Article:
Never has such devastating disquiet preceded a moment. Never before have I reprimanded my tears so much. Never gathered every fleck of courage. Never my being deafened by the noise of the heart. That day in Krakow (Poland), the sky was glum, dandelions were fluttering in the morning breeze and holding a ticket I stood in a bus queue to drive to Auschwitz, 50 kms away. A murderous town called Auschwitz. So evil that it is written in history with black-hearted barbarity. “When the camp was liberated on January 27, 1945, 836,525 sets of women’s clothing, 533,216 sets of hosiery, 7 tonnes of hair, 38,000 pairs of men’s, 5200 pairs of women’s shoes were recovered….” A documentary was spooling on the tiny television screen inside the bus but my tears could not barricade death. Nor pain. Nor cruelty to millions of Jews in the Auschwitz concentration camp.
I was dreading the moment. The town. And that moment in history. What would it be like to stand in the gas chamber where thousands of men, women and children were stripped naked and gassed to death? How would one look at two tonnes of human hair that was sold to make felt and fabric? To touch the grey concrete Wall of Death against which 22,000 Jews were shot? To lean against the high-voltage barbed wires? To walk into the Birkenau camp’s barracks where 400 people were herded into what was meant to accommodate 52 horses? And yes, Building 11 where Dr Josef Mengele injected phenol into the hearts of children or colour into their eyes, where he picked twins and cut them open.
Auschwitz was a complex of 48 concentration and extermination camps. Photographed here is the main camp.
Thoughts were hammering my heart as I entered through the first gate of the camp. “Auschwitz did not begin as a concentration camp, in the beginning it was a penal colony…Only when the Nazi policy towards the Jews changed did Auschwitz become an extermination camp…” I could hear the guide’s sing-song narrative. On June 14, 1940, the first set of 728 Polish prisoners arrived from Tarnow. That was the just the beginning of tragedy.
A sign at the camp where corpses were displayed as a warning to others .
As soon as the prisoners disembarked, the SS guards robbed them of all their belongings. They were left with nothing. Not even a name. Not even dignity. At the unloading ramp began the ‘selection’. They were two paths - left and right. Right meant assignment to work, left death in the gas chambers. Death was a certainty for infants, elderly, infirm, pregnant women. Those who looked healthy, survived, but became numbers. Or winkles (triangles): red for political prisoners, green for criminals, black for prostitutes, pink for homosexuals. In Auschwitz, names became redundant, obsolete; all that mattered was numbers: 18564, 29871, 45618, 32091…Random numbers that became their identity. And destiny.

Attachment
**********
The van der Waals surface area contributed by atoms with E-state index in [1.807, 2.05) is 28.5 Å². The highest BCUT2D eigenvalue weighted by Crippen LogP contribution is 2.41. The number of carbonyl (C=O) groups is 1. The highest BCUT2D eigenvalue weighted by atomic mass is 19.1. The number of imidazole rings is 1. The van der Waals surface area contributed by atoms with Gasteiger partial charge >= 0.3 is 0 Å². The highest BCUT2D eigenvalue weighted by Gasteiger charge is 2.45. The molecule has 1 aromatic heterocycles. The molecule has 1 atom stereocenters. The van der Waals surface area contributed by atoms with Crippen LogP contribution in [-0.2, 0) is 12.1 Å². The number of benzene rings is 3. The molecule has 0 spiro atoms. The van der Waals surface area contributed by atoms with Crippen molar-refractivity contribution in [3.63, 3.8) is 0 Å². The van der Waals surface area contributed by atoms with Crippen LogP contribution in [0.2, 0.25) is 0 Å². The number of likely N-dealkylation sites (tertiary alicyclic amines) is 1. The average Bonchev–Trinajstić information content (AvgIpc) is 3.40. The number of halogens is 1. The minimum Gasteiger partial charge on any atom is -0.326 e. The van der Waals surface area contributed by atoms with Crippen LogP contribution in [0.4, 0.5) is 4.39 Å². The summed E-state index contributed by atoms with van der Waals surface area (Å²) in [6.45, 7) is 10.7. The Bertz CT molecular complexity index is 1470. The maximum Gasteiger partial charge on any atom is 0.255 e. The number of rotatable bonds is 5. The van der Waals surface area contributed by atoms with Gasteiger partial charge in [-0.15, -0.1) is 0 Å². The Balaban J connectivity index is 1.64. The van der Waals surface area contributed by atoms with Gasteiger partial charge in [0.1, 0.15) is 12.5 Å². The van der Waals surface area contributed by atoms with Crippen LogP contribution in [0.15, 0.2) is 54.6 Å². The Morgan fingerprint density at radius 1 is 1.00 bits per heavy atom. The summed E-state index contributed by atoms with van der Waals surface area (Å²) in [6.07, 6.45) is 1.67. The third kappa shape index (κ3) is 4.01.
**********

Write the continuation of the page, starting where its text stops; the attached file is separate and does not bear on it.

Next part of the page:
A 1941 photograph depicting the camp orchestra which had to play marches to help prisoners keep in step and to make it easier for the Nazis to count them as they went to and from work.
I stepped out of building no. 11 where candles flickered in the starvation, suffocation and standing cells. In a tiny 4 x 4 ft. space four men were made to stand for hours as punishment. I walked by the grey concrete Wall of Death where guards shot dead victims. I stood by the wooden posts with iron hooks on which prisoners were hung with their hands tied at the back.
In building no. 5 there was a pile of 80,000 shoes. Wooden clogs. Black school shoe with missing laces. A strapped sandal. A pair of cowboy boots. 80,000 shoes. In another corner spread evenly on concrete was two tonnes of hair (during the 1945 camp liberation, 7 tonnes of hair was seized at the Birkenau camp), a tight plait held tidily with a rubber band, a mop of sinuous curls by a bale of fabric woven out of human hair. Thousands of pots and pans dumped in a pit, mangled mass of hundreds of spectacles, countless tooth, shaving and shoe brushes. No names. Just personal belongings of the prisoners.
The infamous Gas Chamber. Not too far away stood the gas chamber - the killing room into which thousands walked in naked. It was a ‘shower’ that they had to undress for; they knew not it was death waiting for them.
Instead of a hot shower, it was Zyklon B - 7 kilograms of the chemical could kill 2,000 people in 20 minutes. The tiny blue pellets labelled – ironically – Gift Gas, were dumped through the chimney and the doors opened after 20 minutes. No, not to bury the dead but to yank their gold teeth off and then the bodies shoved hurriedly into the crematoriums, the ashes later dumped in the river. Then another wait…Another 2,000 walking naked towards death. Thousands died. For no fault of theirs.
On January 27, 1945, Auschwitz was liberated. That day in the concentration camp, I set free my caged tears. I held a barbed wire and wept. And wept. Not only at history but at depravity that humans are capable of. I took the bus back to Krakow and wept all night. For the dead. Who did not deserve death. Not that death.
Oscar Schindler’s factory in Krakow.
Good to know: January 27, the day Auschwitz was liberated in 1945 is now commemorated as International Holocaust Remembrance Day.
Visitors leave commemorative flowers by the walls where hundreds of Jews were gunned down
Photo Credit: Preeti Verma Lal Preeti Verma Lal is a Goa-based freelance writer/photographer.